6 anxiety strategies from psychologists - Women's Health & Fitness

1. Self-Talk

Trying to block the anxiety out when it’s coming at you doesn’t work, says psychologist Eric Lyleson. Instead, you need to work with it, even though that’s the last thing you want to do.

“It’s the opposite of blocking it out that really works,” he says. “Face the original feeling, notice what happens when you just allow that feeling to be there. When you open up to it more you naturally relax a little bit and become more friendly with that fearful feeling. In a way it’s like learning to be a better parent to yourself. The best thing to say to yourself is ‘It’s okay to be scared, I am not afraid to be scared, everybody gets scared’,” Lyleson suggests.

It’s also helpful to identify untrue or damaging self-talk. “With anxiety, your mind is normally lying or exaggerating what might happen,” says Lyleson. “A good intervention is to treat your mind like TV. You don’t believe everything you hear on TV, do you? When you’ve got some guy shouting at you that you need a carpet, that you must come down and buy a carpet this weekend, do you really jump into the car and go and buy a carpet? Not likely.”

2. Breathing

The simple act of breathing correctly can help prevent and manage anxiety, says breathing specialist Tess Graham, director of BreatheAbility.

“One of the most damaging myths out there is that the more air you breathe, the better; that we should all be deep breathing. But that’s the complete opposite of what we should be doing. That’s the way you set off an anxiety or panic attack and it’s one of the main reasons there is so much anxiety out there.

“We should be only breathing five litres of air per minute – around 10 breaths. The average person today is breathing 12 litres per minute.”

Aim to breathe gently through the nose, says Graham.

“First of all, become aware of your breathing,” she says. “Understand that anxiety is related to an over-breathing habit. You might notice that you’re sighing, yawning, or gulping air when you’re talking or mouth breathing.

“Number two is to try to breathe more gently and the best way to do that is to breathe through the nose whenever comfortable. This in itself is so calming.

“The third is to sit more upright. When people slouch, they are actually folding over their solar plexus-diaphragm area and that makes them more likely to breathe faster, with the upper chest. These three things can transform the way you feel.”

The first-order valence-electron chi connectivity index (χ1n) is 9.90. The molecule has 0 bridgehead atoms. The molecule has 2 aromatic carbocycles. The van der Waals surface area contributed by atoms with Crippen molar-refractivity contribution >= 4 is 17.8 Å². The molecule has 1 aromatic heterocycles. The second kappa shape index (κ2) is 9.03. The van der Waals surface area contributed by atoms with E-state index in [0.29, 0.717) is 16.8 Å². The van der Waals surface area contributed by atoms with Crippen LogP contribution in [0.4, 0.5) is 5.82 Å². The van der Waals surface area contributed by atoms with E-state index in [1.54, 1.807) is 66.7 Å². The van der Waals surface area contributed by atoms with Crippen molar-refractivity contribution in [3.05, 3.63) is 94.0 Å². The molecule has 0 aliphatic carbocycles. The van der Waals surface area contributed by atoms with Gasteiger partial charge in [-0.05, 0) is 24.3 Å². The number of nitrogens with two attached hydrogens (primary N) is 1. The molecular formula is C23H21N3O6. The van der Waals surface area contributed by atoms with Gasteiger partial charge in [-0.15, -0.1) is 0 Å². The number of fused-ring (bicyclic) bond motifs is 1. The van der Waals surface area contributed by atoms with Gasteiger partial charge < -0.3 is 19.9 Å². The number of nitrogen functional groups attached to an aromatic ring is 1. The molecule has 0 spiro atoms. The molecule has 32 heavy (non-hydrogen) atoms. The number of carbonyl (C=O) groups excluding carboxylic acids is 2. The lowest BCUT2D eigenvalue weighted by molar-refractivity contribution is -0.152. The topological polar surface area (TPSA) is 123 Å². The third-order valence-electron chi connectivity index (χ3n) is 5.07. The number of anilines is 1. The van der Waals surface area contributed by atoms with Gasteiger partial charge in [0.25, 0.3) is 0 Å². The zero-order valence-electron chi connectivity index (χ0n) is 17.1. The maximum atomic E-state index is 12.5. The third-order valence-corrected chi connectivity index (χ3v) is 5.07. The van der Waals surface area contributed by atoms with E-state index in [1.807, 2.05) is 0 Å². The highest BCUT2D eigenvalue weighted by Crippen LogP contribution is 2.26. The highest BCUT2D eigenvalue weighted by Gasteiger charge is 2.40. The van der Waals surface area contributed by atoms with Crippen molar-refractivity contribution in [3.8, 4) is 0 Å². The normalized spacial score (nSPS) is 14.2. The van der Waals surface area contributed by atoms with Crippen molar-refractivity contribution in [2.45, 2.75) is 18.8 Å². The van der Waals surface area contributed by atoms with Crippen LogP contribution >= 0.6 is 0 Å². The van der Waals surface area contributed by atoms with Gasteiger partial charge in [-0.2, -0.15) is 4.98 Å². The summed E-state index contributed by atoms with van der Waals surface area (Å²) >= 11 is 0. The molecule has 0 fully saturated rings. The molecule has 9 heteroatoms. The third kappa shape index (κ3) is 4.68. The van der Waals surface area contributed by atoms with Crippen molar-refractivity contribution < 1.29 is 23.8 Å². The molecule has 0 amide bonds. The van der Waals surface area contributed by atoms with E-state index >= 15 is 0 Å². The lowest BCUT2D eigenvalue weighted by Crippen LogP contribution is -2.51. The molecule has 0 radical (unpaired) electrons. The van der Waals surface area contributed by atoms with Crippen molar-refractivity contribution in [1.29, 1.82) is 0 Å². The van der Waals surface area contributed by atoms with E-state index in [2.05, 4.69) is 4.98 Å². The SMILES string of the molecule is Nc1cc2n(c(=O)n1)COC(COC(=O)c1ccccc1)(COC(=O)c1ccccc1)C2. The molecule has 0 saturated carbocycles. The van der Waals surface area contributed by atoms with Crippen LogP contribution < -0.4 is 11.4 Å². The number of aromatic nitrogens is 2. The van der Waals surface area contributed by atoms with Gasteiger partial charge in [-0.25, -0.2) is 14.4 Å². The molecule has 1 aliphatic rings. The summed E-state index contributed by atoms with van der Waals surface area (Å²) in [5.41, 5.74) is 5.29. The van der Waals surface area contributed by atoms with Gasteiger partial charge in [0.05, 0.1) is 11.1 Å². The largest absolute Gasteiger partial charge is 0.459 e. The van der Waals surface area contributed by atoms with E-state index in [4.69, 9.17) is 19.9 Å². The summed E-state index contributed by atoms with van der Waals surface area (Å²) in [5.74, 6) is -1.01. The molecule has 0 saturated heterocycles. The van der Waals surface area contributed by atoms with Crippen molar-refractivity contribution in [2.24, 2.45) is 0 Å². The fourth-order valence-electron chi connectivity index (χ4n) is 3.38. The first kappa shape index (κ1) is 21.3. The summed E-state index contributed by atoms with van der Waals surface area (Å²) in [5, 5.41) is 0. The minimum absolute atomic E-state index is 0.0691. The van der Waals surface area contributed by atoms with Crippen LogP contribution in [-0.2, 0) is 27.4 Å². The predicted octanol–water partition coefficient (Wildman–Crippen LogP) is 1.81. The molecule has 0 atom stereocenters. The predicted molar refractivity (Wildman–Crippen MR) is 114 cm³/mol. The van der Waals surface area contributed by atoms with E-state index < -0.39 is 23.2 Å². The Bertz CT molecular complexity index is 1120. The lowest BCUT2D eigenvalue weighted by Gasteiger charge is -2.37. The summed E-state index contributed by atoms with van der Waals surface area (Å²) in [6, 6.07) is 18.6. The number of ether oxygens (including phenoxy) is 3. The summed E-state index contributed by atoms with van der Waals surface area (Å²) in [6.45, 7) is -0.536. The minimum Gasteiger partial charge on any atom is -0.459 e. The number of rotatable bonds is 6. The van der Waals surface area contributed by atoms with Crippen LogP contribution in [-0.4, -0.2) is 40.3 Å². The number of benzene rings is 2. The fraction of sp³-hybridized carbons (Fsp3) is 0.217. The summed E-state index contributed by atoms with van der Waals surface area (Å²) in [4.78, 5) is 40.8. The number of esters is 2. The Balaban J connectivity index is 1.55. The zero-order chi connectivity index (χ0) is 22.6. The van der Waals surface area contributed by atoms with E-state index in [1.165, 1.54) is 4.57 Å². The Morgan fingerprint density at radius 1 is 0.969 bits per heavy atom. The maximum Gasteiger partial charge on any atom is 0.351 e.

3. CBT

Cognitive behavioural therapy offers many strategies for working with behaviour and emotions. One useful practice involves planning how you’re going to behave before an event.

“Occasions such as weddings, examinations or holidays tend to be fixed and we can suddenly find them almost upon us,” says Dr Helen Kennerley, therapist and author of Overcoming Anxiety. “Whatever the situation, being faced with an immediate problem can trigger panic and then it becomes even more difficult to plan how to cope.”

So get a pen and paper out, define the problem, list several solutions (including panic if you must, but make sure you cross it out), evaluate the pros and cons of the solutions and choose one. Then construct a plan of how you’re going to put that into action.

“Be specific about the task ahead and try not to confuse several tasks,” says Dr Kennerley. “Where possible, distinguish the different aspects of your problem and separate it into a collection of more manageable tasks, then make a plan for each.”

After the event, review the outcome.

“If your solution works and is sufficient, congratulate yourself and remember this successful experience for the future,” says Dr Kennerley. “But whatever conclusion you reach, remember that you did not fail. Expect some disappointments, but commend yourself for having tried. Learn as much as you can from the experience and go back to your solution list and select the next one.”